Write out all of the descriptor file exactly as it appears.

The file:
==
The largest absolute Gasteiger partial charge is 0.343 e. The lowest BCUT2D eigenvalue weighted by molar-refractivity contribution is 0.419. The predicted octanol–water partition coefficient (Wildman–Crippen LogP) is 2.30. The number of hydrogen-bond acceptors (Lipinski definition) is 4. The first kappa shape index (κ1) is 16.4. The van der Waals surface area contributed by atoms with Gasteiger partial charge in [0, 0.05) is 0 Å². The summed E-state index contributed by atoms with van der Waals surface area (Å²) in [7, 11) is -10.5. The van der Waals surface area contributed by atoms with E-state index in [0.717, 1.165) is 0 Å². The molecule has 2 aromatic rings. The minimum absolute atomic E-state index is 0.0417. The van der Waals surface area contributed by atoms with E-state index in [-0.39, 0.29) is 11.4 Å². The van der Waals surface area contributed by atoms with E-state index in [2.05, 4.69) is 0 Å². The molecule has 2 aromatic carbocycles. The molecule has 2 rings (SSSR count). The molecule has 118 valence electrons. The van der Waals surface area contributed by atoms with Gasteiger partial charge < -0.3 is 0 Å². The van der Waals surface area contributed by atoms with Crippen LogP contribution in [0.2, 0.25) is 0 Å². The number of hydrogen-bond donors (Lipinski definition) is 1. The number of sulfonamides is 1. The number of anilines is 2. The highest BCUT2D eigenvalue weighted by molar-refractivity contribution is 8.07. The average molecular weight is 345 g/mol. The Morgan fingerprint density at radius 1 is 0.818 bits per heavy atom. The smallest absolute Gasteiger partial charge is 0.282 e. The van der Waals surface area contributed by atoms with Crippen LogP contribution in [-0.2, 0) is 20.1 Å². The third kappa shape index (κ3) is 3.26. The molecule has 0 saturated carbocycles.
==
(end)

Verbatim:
The largest absolute Gasteiger partial charge is 0.343 e. The lowest BCUT2D eigenvalue weighted by molar-refractivity contribution is 0.419. The predicted octanol–water partition coefficient (Wildman–Crippen LogP) is 2.30. The number of hydrogen-bond acceptors (Lipinski definition) is 4. The first kappa shape index (κ1) is 16.4. The van der Waals surface area contributed by atoms with Gasteiger partial charge in [0, 0.05) is 0 Å². The summed E-state index contributed by atoms with van der Waals surface area (Å²) in [7, 11) is -10.5. The van der Waals surface area contributed by atoms with E-state index in [0.717, 1.165) is 0 Å². The molecule has 2 aromatic rings. The minimum absolute atomic E-state index is 0.0417. The van der Waals surface area contributed by atoms with E-state index in [-0.39, 0.29) is 11.4 Å². The van der Waals surface area contributed by atoms with E-state index in [2.05, 4.69) is 0 Å². The molecule has 2 aromatic carbocycles. The molecule has 2 rings (SSSR count). The molecule has 118 valence electrons. The van der Waals surface area contributed by atoms with Gasteiger partial charge < -0.3 is 0 Å². The van der Waals surface area contributed by atoms with Crippen LogP contribution in [0.2, 0.25) is 0 Å². The number of hydrogen-bond donors (Lipinski definition) is 1. The number of sulfonamides is 1. The number of anilines is 2. The highest BCUT2D eigenvalue weighted by molar-refractivity contribution is 8.07. The average molecular weight is 345 g/mol. The Morgan fingerprint density at radius 1 is 0.818 bits per heavy atom. The smallest absolute Gasteiger partial charge is 0.282 e. The van der Waals surface area contributed by atoms with Crippen LogP contribution in [-0.2, 0) is 20.1 Å². The third kappa shape index (κ3) is 3.26. The molecule has 0 saturated carbocycles.